Translation Swarm Alert: Meedan

by Translation Guy on February 26, 2010

I’m trying to wrap my head around this: Meedan is a news site that translates from Arabic to English and back automatically using machine translation, with easy upgrade to human accuracy using a team of free-service translators. Now remember, we don’t call these folks “community translators” on this blog; they are “hobby translators.” But to give credit where credit is due, these guys have put their reputations on the line in a community designed to bridge the translation gap between Arabic and English — but not for money…world peace perhaps? There certainly is a crying need for more translation in this language pair.

This lack of translation between Arabic and English has been a problem for years — something like 4000 books per year. Anyway, the flow of cross-linguistic info has been low considering the global importance of English and the number of Arabic speakers in the world.

So Meedan utilizes a machine translation to drive a bilingual interface for the free flow of information. The Arabic word ‘meedan’ — ميدان — means ‘town square’ or ‘gathering place.’

Sponsors say that Meedan is a digital town square where you can discuss and share Middle Eastern news with people from outside your language community.

Everything that appears on is mirrored in Arabic and English — whether it’s the headlines you read, the comments you post, or the articles you share.

This pitch has several tines…
Get another perspective; share opinions; talk to people from other cultures.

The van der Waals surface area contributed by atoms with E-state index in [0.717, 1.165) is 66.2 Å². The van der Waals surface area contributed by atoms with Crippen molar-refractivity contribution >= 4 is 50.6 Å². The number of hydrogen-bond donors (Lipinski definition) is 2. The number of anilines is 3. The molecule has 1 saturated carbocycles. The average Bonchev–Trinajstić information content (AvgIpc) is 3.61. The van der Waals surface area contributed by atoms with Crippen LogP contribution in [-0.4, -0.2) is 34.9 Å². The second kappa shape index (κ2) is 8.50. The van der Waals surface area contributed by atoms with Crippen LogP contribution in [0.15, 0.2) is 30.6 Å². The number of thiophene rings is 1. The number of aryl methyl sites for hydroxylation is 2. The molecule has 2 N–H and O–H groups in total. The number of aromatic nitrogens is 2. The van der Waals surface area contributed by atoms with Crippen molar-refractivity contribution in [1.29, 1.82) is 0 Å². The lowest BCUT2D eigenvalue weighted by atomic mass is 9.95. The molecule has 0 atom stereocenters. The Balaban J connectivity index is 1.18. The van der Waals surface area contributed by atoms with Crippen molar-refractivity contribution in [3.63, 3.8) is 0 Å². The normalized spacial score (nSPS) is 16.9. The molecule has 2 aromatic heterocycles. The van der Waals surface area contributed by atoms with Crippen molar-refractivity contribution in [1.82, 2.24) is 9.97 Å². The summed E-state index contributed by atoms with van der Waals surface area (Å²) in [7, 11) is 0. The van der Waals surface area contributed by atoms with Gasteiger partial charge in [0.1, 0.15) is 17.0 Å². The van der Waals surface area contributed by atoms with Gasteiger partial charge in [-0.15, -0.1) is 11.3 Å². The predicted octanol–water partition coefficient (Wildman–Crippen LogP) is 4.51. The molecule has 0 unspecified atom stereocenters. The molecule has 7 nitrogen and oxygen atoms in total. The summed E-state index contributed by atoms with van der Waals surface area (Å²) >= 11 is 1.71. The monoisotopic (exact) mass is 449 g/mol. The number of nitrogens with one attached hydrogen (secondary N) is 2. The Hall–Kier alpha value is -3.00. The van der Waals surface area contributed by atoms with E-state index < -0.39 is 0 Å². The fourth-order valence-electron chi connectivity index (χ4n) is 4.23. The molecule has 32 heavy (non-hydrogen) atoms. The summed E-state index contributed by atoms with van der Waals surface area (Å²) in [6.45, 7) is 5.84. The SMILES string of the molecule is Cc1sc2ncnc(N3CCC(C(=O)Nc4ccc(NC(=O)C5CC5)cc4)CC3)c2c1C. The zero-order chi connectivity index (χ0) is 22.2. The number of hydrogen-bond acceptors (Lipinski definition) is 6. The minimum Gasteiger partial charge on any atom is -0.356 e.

Comments are threaded so you can reply to the main thread or to an individual post, with the latest comment on top. You can also see the Arabic translation if you want to see how your words are being viewed by Arabic speakers.

And if you want to take conversations private — you can. Meedan allows you to make friends and send private messages.

You can also subscribe to an event that interests you, so that you’re notified every time a new comment or link is added. Notifications are all housed on your personal profile page.

So that’s interesting and noble — and someone else is paying for it! The cynic sitting on my left shoulder is whispering that it sounds too well-intentioned to work the way it is intended to. On the other hand, is it just me, or have people on the internet become more polite and helpful? We seem to be forming these online communities where people are as respectful and well-intentioned as they are in our press-the-flesh networks.

Anyway, I’ve checked the site out and made a beeline to the trashiest story on it — that of the Saudi prince who killed his manservant, who apparently slept at the foot of the prince’s bed. I’m not sure how else I would have found that important bit of information. Ever since I phoned in my first story from a phone booth, I’ve loved that kind of city news. So it’s a great way for ex-newshounds to kill time. Perhaps you will be equally fascinated. A very interesting and admirable effort.